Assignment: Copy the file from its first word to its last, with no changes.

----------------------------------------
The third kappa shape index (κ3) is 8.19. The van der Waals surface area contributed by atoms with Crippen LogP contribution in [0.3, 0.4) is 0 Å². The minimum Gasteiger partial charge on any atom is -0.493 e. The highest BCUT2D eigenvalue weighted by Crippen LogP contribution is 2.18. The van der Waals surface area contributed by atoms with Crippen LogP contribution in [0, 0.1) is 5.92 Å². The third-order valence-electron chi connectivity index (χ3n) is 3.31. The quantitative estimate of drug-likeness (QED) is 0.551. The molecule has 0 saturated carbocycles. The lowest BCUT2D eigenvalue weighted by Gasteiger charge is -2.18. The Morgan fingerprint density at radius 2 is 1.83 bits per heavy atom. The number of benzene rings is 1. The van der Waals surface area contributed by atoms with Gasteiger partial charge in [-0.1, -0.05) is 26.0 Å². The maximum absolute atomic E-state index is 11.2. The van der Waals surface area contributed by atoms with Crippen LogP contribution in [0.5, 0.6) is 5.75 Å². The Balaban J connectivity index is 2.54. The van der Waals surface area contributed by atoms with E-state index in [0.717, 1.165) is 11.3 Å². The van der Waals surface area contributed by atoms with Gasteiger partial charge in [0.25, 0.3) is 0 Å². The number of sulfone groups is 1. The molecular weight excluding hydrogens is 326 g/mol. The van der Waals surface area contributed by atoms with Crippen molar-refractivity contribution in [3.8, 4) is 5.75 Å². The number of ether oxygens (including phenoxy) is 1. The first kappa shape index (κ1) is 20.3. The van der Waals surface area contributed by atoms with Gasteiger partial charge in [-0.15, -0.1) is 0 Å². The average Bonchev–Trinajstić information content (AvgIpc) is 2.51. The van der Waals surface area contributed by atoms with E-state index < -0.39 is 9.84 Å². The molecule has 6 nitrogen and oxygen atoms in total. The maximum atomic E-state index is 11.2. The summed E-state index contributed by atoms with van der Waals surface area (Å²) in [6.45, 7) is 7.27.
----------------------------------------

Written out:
The third kappa shape index (κ3) is 8.19. The van der Waals surface area contributed by atoms with Crippen LogP contribution in [0.3, 0.4) is 0 Å². The minimum Gasteiger partial charge on any atom is -0.493 e. The highest BCUT2D eigenvalue weighted by Crippen LogP contribution is 2.18. The van der Waals surface area contributed by atoms with Crippen LogP contribution in [0, 0.1) is 5.92 Å². The third-order valence-electron chi connectivity index (χ3n) is 3.31. The quantitative estimate of drug-likeness (QED) is 0.551. The molecule has 0 saturated carbocycles. The lowest BCUT2D eigenvalue weighted by Gasteiger charge is -2.18. The Morgan fingerprint density at radius 2 is 1.83 bits per heavy atom. The number of benzene rings is 1. The van der Waals surface area contributed by atoms with Gasteiger partial charge in [-0.1, -0.05) is 26.0 Å². The maximum absolute atomic E-state index is 11.2. The van der Waals surface area contributed by atoms with Crippen LogP contribution in [0.5, 0.6) is 5.75 Å². The Balaban J connectivity index is 2.54. The van der Waals surface area contributed by atoms with E-state index in [0.717, 1.165) is 11.3 Å². The van der Waals surface area contributed by atoms with Gasteiger partial charge in [0.25, 0.3) is 0 Å². The number of sulfone groups is 1. The molecular weight excluding hydrogens is 326 g/mol. The van der Waals surface area contributed by atoms with Crippen molar-refractivity contribution in [3.8, 4) is 5.75 Å². The number of ether oxygens (including phenoxy) is 1. The first kappa shape index (κ1) is 20.3. The van der Waals surface area contributed by atoms with Gasteiger partial charge in [-0.15, -0.1) is 0 Å². The average Bonchev–Trinajstić information content (AvgIpc) is 2.51. The van der Waals surface area contributed by atoms with E-state index < -0.39 is 9.84 Å². The molecule has 6 nitrogen and oxygen atoms in total. The maximum atomic E-state index is 11.2. The summed E-state index contributed by atoms with van der Waals surface area (Å²) in [6.45, 7) is 7.27.